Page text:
In Fun in a Chinese Laundry, Josef von Sternberg gives an artfully bewildered, matter-of-fact account of how he handled Emil Jannings that is as wickedly comic as his description of Dietrich is balefully enchanted. The book omits, though demonstrates, the fact that Sternberg was himself one of the most laconic and rebarbative of men. But it makes clear how far Janningss screen persona—of swollen, emotional nobility that is humiliated by fate—was based in the way he behaved. Indeed, von Sternberg makes himself out as Hal to Janningss Falstaff, and it is the case that after The Blue Angel (30, von Sternberg) the actor never regained the eminence lie had enjoyed in the silent era.
Supreme among German actors, he had gone to America and won a best actor Oscar in The Last Command (28, von Sternberg) before sound grated on his impossible accent. The story of The Last Command—of an exiled Tsarist general forced into working as a Hollywood extra—was typical of the way Jannings fed masochistically on pathos. (The attempts to relate Caligari to German national character might do better to examine the vast appeal of Jannings’s gloomy humiliation.) In The Last Command, William Powell plays a director who observes the posturing general; while in reality, only two years later, von Sternberg humbled Jannings by making Dietrich the center of power and attention in The Blue Angel. If only a fraction of Sternbergs account is accurate, then Jannings was a gross, overwhelming sentimentalist, the exaggeration of a great actor that so many critics were ready to admire. Seen today, he is cloyingly unsympathetic. He has only to be compared with Michel Simon, a dignified creator of larger-than-life characters, for his obtuse self-love to be made clear. He was perfectly adjusted to the scale of stylized tyranny or slow-motion self-abasement that fitted German expressionism.
After stage training at Zurich, he traveled in repertory and joined Max Reinhardt in Berlin. He made his film debut in 1914 in Anne Eva (Robert Wiene) and 1m Banne der Leidenschaften. He also appeared in Passionals Tagebueh (14, Luis Ralph); Stein unter Steinem (15, Felix Basch); and Nacht des Grauens (16, Richard Oswald).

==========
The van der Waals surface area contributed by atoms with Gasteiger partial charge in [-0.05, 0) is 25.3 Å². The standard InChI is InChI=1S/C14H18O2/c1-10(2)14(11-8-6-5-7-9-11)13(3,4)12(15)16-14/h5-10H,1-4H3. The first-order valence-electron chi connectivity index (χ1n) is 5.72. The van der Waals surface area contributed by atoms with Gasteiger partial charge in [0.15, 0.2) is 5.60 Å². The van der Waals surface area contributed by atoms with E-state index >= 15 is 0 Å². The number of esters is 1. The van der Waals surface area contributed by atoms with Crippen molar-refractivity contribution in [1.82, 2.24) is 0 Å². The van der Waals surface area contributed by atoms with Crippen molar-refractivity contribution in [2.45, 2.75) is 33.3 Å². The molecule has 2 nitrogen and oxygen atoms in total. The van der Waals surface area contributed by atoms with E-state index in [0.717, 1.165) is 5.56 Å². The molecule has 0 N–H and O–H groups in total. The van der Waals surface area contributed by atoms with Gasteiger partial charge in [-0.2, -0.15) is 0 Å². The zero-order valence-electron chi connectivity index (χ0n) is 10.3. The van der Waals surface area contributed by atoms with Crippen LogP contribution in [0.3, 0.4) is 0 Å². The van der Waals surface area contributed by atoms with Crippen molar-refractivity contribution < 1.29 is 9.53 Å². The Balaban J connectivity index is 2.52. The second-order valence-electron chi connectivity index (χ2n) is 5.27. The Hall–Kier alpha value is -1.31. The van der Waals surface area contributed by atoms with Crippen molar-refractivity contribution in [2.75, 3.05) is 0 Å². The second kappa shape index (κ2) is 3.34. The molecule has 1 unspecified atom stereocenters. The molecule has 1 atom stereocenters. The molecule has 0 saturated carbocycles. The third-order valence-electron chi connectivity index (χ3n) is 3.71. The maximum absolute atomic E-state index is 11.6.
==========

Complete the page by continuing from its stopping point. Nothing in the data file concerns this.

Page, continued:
Thereafter, his career amounts to a catalogue of German cinema of the period, with Fritz Lang the only notable absentee: Wenn Vier Dasselbe Tun (17, Ernst Lubitsch); Bruder Karamazojf (18, Dmitri Buchowetzki); Der Stier von Oliviera (Bucho- wetzld); Louis XV in Madame Duharry (19, Lubitsch); Rosa Bernd (19, Alfred Halm); Henry VIII in Anna Boleyn (20, Lubitsch); Kohlhiesel’s Tochter (20, Lubitsch); Tragodie der Liebe (21, Joe May); Das XVeib des Pharao (21, Lubitsch); Die Ratten (21, Hans Kobe); Die Grafin von Pahs (22, Buchowetzki); Othello (23, Buchowetzki); Peter der Grosse (23, Buchowetzki); Alles fur Geld (23, Reinhold Schunzel); as Nero in Quo Vadis? (23, Georg Jacoby and Gabriellino d’Annunzio); Njti (24, Paul Czinner); the hotel doorman in The Last Laugh (24, F. W. Murnau); Haroun al Raschid in Waxworks (24, Paul Leni); Tartujf (25, Murnau); Vahete (25, E. A. Dupont); Mephi¬stopheles in Faust (26, Murnau).
He then signed with Paramount and went to America for The Way of All Flesh (27, Victor Fleming); The Last Command and The Patriot (28, Lubitsch); Sins of the Fathers (28, Ludwig Berger); The Street of Sin (28, Mauritz Stiller); and Betrayal (29. Lewis Milestone).
He returned to Germany and to the part of Professor Unrath, the sexual victim ol Dietrichs Lola, in The Blue Angel. Thereafter, he made fewer films, though remaining a German cultural figure-head: Liebling der Gutter (30, Hanns Schwarz); Stiirme der Leidenschaft (32, Robert Siodmak); Der Schwarze Walfisch (34, Fritz Wendhausen); Der Alte und der Junge Konig (35, Hans Steinhoff); Traumulus (35, Carl Froelich); Der Herrscher (37, Veit Harlan); Der Zerbrochene Kmg (37, Gustav Ueieky); and Robert Koch (39. Steinhoff). In 1940, he was made a director of UFA, and the same year he played the Boer leader in the propagandist Ohm Kruger (40, Steinhoff). In 1942, he made Die Entlassung (Wolfgang Liebeneiner) and Alters Herz Wild Wieder Jung (Erich Engel). But after 1945, his enthusiastic role in the war effort excluded him from further work and he died in Austria in retirement.